The casualties of conflict are now overwhelmingly civilian, increasing from 50% of war related deaths in the first half of the twentieth century to 90% near the end of the century.

The arms trade affects development both through the money wasted on arms purchased and through the conflicts fuelled by arms.

A study in 2007 by Oxfam of the economic cost of armed conflict to Africa estimated that Africa  loses around 18 billion dollars a year due to wars and that armed conflict shrinks an African nations economy by 15%.

As well as the direct effects of military spending, medical costs and the destruction of infrastructure, there are indirect costs on the  economy and employment suffers ( this does not take into account the countless human misery caused by loss of life and sustained injuries effecting families and friends as well as the individuals concerned).

The study estimated that the cost  of conflicts in Africa since 1990 was equivalent to the aid provided to them by major donors.

Even when conflict is not taking place money diverted to arms is a drain on government resources and takes away from vital spending on health education and infrastructure. The massive 1998 South African arms deals for aircraft, helicopters, warships and submarines cost the country over £8billion. Yet most of the population live in shanty towns and other poor housing and South Africans with HIV/AIDS were told that the country could not afford ant-retroviral medication.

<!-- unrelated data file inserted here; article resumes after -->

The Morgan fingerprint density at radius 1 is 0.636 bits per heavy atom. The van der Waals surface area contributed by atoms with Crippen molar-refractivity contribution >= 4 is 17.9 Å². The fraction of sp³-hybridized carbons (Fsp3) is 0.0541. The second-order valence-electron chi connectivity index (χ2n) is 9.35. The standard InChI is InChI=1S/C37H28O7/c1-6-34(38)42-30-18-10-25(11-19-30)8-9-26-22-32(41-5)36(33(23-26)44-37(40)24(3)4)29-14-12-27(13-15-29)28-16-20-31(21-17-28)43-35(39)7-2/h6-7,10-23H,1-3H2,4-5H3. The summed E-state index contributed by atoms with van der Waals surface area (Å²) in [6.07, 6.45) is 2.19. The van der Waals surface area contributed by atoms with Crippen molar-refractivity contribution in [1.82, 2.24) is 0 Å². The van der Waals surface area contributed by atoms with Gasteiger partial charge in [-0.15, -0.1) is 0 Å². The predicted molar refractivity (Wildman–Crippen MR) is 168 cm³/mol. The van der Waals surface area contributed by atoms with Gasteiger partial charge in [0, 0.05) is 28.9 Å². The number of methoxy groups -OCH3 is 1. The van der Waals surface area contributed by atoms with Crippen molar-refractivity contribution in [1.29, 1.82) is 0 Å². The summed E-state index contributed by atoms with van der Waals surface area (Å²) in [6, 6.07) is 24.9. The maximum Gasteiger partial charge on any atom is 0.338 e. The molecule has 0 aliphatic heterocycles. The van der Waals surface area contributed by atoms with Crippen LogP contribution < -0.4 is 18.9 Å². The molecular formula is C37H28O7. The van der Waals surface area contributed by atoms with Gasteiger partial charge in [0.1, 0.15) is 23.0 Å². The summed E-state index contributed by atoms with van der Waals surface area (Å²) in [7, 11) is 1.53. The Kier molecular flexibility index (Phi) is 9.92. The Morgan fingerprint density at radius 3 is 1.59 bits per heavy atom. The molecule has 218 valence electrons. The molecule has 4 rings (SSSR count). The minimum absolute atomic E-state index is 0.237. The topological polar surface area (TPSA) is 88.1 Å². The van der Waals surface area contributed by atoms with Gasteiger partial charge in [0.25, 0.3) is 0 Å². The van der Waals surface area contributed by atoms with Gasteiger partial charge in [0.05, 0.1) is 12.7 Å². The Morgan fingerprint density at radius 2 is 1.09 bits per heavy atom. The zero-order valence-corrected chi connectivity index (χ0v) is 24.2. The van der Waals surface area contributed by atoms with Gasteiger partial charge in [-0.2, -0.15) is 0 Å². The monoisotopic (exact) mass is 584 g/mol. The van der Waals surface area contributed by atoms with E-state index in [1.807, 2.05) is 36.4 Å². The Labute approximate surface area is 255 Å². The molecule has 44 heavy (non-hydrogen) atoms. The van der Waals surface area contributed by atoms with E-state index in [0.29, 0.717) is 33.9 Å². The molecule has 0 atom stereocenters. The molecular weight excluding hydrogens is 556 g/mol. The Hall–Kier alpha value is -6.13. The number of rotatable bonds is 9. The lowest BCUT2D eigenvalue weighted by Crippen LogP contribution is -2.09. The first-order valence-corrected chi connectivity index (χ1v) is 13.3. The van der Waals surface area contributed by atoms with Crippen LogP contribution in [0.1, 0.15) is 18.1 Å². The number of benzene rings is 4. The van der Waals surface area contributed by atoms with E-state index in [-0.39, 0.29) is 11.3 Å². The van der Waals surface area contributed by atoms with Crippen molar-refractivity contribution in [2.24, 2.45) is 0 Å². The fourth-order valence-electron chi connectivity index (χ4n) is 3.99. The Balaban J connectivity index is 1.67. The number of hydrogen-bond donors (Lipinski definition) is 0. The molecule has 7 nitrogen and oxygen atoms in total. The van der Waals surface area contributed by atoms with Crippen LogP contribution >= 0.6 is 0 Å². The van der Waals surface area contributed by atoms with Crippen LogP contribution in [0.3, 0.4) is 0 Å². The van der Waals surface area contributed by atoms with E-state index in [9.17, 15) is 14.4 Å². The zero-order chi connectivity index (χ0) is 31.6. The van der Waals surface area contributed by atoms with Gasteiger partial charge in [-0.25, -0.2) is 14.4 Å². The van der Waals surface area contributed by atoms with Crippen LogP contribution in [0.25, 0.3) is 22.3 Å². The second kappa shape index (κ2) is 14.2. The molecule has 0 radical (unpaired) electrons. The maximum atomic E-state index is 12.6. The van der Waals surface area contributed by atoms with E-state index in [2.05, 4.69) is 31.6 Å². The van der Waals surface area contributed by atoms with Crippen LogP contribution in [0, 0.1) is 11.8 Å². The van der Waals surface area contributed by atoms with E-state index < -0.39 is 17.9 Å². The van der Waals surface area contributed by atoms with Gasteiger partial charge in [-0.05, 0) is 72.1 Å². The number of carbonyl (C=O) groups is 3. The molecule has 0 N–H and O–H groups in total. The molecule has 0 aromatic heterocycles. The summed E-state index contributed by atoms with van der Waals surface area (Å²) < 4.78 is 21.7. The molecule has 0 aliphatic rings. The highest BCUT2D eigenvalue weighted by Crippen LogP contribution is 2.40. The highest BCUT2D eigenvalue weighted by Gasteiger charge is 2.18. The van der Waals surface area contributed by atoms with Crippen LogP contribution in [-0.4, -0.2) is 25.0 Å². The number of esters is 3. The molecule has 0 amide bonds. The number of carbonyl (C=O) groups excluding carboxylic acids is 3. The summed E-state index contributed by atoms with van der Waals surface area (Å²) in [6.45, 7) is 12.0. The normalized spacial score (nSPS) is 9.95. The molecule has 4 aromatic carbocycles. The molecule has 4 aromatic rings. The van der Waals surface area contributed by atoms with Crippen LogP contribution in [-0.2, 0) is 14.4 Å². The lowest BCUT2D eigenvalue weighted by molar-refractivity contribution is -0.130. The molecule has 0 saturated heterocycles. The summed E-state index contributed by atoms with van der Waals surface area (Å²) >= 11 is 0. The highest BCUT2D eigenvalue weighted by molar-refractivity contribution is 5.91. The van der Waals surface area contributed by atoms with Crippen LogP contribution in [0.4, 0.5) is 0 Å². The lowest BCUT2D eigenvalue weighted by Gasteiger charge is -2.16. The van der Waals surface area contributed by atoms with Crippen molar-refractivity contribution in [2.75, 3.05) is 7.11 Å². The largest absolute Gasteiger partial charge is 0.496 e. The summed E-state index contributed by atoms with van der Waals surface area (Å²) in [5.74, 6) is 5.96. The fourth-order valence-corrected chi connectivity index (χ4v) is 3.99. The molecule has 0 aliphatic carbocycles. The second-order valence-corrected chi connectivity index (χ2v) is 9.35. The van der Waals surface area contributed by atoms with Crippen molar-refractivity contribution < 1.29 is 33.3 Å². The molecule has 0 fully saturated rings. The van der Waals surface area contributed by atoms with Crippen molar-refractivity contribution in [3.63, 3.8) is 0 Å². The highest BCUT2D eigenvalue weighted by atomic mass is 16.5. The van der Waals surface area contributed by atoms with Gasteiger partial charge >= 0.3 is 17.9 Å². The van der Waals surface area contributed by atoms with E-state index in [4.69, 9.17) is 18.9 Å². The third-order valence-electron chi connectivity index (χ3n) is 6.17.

Despite desperate poverty and its recent appalling history of armed struggle, the UK government is actively promoting arms struggle to Angola. The UK government not only approved arms exports to Angola it actively organised an “industry day’’ when HMS Liverpool docked in Angola waters and hosted Angolan political and military officials.

The arms trade causes countless misery in our world; it is a poor use of limited resources which should be used to make this world a better place. We need to question the thinking in the world that believes you only get what you want by force. The five members of the Security Council should start taking on their responsibilities and use conflict resolution rather than warfare to sort the many conflicts that take place both between and within countries.

Feb 192012
 

On March 1st the Aberdeen branch of Scottish Palestine Solidarity Campaign will be hosting three exciting speakers at Aberdeen University: Fathe Kdirat and Itaf Njoum Karma from Jordan Valley Solidarity, and Leehee Rothschild from Boycott from Within (Israel).

Fathe and Itaf, both Palestinians, will be discussing Israel’s destruction of communities and the environment in the Jordan Valley, and the on-going illegal Israeli settlement construction that continues to drive Palestinians from their land.